Reviews - The Pope's Toilet
The Pope's Toilet
Reviewed By John Stakes
Although now in late middle-age, Charlone is no stranger behind the camera. Son of a theatrical director he has worked all his life in film as a cinematographer, his most notable achievements being perhaps his work on “The Constant Gardener” and “City of God”. And Charlone brings his cinematographic skills to the fore to ensure that Melo can here be seen at its best although this agrarian community town has little to offer to the outside world and the casual international traveller...
...until news comes in that Pope John Paul II, popemobile and entourage are to visit the area as part of his 1988 world tour. The press and the authorities hype up the whole Catholic cavalcade and the anticipated influx of pilgrims escalates to around a dizzying two hundred thousand. The locals, caught up in this wave of religious fervour, conclude that these journeymen and women will all need sustenance, souvenirs and succour. Petty smuggler Beto reckons he has hit on a financial winner when realising that the anticipated crowds will not only be answering the call of God but also nature. His choice of retail outlet: a new latrine!
So “The Pope’s Toilet” is created but at considerable cost which includes the appropriation of daughter Silvia’s savings for college in Montevideo where she hopes to study to become a journalist and broadcaster. Construction of the outside latrine is fraught with difficulties leaving Beto to scurry across the border on his bicycle at the eleventh hour to acquire his non-flushing Shanks Trevor under the eyes of the local custom’s officer Meleyo with whom he has struck an uneasy bargain. However Beto manages to overcome all obstacles including the last minutes theft of his beloved bike. He’s the Uruguayan equivalent of Homer Simpson: a man whom you cannot help but root for even though you are not convinced he knows what he is doing, and he’s blessed (but not by the Pope) with the added dash of the lovable rogue about him.
The imminent visit from his eminence galvanises the whole of the local population into feverish enthusiasm as each hopes to gain a share of the expected material benefits and consequential happiness for a short time at least. And much wry observational fun is generated in this bitter-sweet satirical comedy as the great day approaches. The film’s target here however is not so much the Catholic Church but more the mass media and the political left which had just assumed the reins of government in Uruguay at the time of the visit.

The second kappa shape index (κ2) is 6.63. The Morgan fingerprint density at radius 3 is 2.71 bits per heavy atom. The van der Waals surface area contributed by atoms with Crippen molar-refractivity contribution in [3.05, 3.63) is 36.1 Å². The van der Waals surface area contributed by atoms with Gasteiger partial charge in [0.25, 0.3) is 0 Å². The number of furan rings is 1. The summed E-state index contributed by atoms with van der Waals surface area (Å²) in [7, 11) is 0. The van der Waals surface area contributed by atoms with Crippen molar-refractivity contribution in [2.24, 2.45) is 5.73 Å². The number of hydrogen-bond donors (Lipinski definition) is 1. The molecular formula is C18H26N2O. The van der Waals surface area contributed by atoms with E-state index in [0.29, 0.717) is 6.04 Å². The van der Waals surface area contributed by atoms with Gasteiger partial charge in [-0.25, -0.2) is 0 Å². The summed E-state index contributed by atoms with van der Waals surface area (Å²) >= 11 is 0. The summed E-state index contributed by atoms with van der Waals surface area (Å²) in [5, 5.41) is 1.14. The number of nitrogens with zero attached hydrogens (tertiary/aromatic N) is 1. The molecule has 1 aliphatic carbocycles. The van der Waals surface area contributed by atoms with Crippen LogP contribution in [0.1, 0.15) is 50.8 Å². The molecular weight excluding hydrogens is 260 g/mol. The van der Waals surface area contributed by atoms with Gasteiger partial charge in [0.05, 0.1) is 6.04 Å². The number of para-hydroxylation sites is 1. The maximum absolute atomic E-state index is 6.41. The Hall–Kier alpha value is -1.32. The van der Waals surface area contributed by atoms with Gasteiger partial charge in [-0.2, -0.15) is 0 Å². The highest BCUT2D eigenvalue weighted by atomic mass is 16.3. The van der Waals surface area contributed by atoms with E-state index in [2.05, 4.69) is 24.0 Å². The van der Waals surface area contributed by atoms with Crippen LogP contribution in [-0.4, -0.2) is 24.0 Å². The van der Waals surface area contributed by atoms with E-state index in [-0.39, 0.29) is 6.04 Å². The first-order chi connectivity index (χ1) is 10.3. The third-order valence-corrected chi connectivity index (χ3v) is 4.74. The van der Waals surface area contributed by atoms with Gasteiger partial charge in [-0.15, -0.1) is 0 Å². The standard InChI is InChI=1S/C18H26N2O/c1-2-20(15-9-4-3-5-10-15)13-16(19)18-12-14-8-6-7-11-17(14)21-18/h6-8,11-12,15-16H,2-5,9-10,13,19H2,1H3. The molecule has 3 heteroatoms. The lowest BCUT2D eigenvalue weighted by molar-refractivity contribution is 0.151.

However, of the anticipated hordes of pilgrims only eight thousand people materialise to witness the Pope’s address, most of them Melo townspeople who have lined their dusty streets with no less than three hundred and eighty seven stalls weighed down with food and trinkets. So the event proves to be a financial disaster, and the Pope’s blessing proves as empty a gesture as Beto’s washroom. But at least Silvia forgives her father, and Beto may have added value to his home!
Charlone’s film is peopled with actors who seem at one with their surroundings and whose characters are instantly identifiable. The director’s camera was deftly intrusive so we had a real feel into Melo’s everyday life. The musical score beautifully captured both the town’s optimism as the great day approached and the stoicism of its residents.
The witty screenplay for Charlone’s 2007 film was by co-director Enrique Fernandez, and this slightly sentimentalised piece of work was Uruguay’s submission to the 80th Academy Awards for Best Foreign Language Film. It was turned down but deserved better and Keswick’s ever discerning audience was warmly appreciative. A very enjoyable and affectionate film and Uruguay’s first contribution to the club’s collection. Let’s hope it is not the last.
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